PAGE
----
TOKYO - The government is doing everything in its power to confirm the facts related to newly posted video footage of men believed to be Kenji Goto and Haruna Yukawa - both taken hostage by the Islamic State - that seems to show Goto holding a photo of what appears to be Yukawa's body.
The hostage crisis took a new turn when footage was released online shortly after 11 p.m. on Saturday, about four days after the militant group posted a separate video threatening to kill Goto and Yukawa if the Japanese government failed to pay a ransom of $200 million.
Government sources say that since the release of the first video, Japan has sought cooperation from Jordan, Turkey and other neighbouring nations, as well as religious and tribal leaders thought to have direct access to the Islamic State, to urge the immediate release of the two Japanese nationals.
However, some observers believe negotiations will be difficult, as the Islamic State has previously killed US and British hostages.
As part of efforts to stress international cooperation in the fight against terrorism, the Japanese government will maintain the hard-line stance of not paying ransom in principle that it has pledged since the Islamic State released the first video on Tuesday.
The government believes that paying will only encourage more kidnappings.
According to the second video released Saturday, the Islamic State has dropped its ransom demand and is now pressing for the release of a female suicide bomber on death row in Jordan, one of the perpetrators of the Amman terrorism bombings in November 2005.
Observers say the Islamic State is believed to have changed its ultimatum to the release of a member imprisoned in Jordan because the Japanese government rejected the ransom demand.
Seeking help abroad
The government has reportedly asked for cooperation from Turkey, Jordan and other countries regarding negotiations with the Islamic State.
Turkey is believed to have succeeded in having its hostages safely freed by the Islamic State through the exchange of prisoners.
In light of the latest demand by the Islamic State, the government is expected to make another request for assistance from Jordan.
The government held an urgent meeting of relevant Cabinet ministers early Sunday, likely discussing the handling of the situation including future measures.
Prior to the meeting, Prime Minister Shinzo Abe phoned King Abdullah II of Jordan on Saturday evening - the second round of telephone talks since the two Japanese men were held captive. They likely discussed measures for the early release of the two hostages.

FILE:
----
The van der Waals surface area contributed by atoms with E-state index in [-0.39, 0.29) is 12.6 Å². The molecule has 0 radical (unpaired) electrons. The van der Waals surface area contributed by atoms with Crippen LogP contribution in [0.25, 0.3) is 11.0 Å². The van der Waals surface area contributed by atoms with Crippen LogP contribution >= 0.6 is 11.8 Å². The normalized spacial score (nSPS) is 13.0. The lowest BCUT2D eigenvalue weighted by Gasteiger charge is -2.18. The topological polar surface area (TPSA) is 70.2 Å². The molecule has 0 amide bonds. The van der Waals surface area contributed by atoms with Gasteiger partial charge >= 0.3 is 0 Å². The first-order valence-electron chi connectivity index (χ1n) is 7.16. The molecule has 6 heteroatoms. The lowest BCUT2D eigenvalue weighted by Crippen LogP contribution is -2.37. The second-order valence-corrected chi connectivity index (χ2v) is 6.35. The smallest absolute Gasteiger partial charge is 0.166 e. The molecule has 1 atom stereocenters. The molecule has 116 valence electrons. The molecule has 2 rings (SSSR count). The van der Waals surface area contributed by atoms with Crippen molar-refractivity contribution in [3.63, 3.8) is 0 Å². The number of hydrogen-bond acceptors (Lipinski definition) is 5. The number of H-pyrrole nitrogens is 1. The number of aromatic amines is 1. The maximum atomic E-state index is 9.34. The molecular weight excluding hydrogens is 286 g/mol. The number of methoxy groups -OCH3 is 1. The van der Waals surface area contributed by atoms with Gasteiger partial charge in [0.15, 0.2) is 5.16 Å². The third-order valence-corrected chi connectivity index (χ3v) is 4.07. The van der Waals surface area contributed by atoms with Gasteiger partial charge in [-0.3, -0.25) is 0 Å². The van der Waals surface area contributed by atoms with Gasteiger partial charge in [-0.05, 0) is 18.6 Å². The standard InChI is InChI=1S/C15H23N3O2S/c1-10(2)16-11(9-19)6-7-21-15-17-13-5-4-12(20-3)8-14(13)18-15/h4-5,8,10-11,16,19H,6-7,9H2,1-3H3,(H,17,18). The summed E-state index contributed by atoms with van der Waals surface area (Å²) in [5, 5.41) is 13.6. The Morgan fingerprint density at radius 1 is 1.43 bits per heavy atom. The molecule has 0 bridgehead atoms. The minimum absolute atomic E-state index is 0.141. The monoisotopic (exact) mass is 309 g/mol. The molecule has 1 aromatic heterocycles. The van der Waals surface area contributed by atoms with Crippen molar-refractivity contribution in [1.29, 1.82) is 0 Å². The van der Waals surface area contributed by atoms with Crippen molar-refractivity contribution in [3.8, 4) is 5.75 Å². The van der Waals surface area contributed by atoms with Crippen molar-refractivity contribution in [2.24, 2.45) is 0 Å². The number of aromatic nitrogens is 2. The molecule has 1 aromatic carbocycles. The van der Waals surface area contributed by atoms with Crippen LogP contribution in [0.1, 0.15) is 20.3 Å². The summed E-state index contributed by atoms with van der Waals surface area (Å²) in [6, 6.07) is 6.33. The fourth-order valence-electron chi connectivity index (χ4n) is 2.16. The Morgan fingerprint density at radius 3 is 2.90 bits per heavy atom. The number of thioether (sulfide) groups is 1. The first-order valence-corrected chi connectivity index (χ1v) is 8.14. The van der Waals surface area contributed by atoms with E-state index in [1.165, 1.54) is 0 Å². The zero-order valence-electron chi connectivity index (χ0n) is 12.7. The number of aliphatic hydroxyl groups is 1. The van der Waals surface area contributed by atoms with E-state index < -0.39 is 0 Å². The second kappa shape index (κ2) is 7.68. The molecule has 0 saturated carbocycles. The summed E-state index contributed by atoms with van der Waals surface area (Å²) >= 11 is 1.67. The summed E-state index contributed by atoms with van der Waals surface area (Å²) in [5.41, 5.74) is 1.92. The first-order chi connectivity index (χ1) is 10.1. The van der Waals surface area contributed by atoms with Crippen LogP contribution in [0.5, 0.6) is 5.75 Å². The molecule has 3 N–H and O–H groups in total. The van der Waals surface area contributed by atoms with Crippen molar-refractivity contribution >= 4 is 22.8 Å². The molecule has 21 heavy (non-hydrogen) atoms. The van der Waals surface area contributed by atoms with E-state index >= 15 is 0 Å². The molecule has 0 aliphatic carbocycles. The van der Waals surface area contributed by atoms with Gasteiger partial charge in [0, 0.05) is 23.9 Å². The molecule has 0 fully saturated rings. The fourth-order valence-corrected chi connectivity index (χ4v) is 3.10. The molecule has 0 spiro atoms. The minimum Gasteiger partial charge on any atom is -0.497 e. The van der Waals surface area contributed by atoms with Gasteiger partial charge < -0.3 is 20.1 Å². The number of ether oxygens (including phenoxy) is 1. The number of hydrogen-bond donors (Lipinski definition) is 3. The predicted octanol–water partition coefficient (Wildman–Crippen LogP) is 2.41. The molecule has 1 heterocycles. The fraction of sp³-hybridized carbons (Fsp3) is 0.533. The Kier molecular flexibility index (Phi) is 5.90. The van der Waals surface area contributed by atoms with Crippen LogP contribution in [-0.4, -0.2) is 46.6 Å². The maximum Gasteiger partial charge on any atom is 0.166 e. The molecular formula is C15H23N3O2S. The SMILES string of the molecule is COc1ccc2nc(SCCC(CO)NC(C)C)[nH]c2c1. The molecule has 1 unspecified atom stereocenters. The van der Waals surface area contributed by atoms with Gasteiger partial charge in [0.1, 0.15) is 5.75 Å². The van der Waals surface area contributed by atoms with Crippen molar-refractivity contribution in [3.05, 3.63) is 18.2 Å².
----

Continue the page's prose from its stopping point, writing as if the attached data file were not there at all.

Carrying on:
The government has asked a number of countries for assistance in contacting the Islamic State to secure their release, and Jordan, one of the nations on the front lines of the fight against the extremist group, is likely to be near the top of that list.
Regarding contact between the Japanese government and the Islamic State, Abe aide Yosuke Isozaki said on a BS Nippon TV programme that "it was not the case that the government had not received any response in an indirect sense," implying the government has attempted contact through a mediator.
Crisis a test for Abe
But the government has yet to obtain information about the safety of the hostages and any prospects regarding their release.
According to sources close to the government, various details concerning the hostages were conveyed to the government from relevant countries and influential tribal leaders, but their credibility was difficult to confirm.
A senior government official said Saturday that the government is analysing and closely scrutinizing the information.
Following the Japan-Jordan summit telephone conference, Foreign Minister Fumio Kishida discussed possible measures with top ministerial officials at the ministry.
"We contacted Senior Vice Foreign Minister Yasuhide Nakayama in Jordan and affirmed various movements, including the telephone conference. We discussed future measures," Kishida told reporters after the meeting held at midnight Saturday.
The Abe administration would suffer a heavy blow if Yukawa's death is confirmed, given its all-out efforts to secure the release of the hostages.
Some are criticising Abe for his Jan. 17 announcement during his Middle East tour of $200 million in humanitarian aid to the nations fighting the Islamic State.
The aid is thought to have been misinterpreted by the extremist group, which named the same amount in their ransom demand.
Chief Cabinet Secretary Yoshihide Suga strongly rejected such criticism, firing back, "[The pledged aid] is nonmilitary support, so it is unreasonable to connect it with the ongoing situation."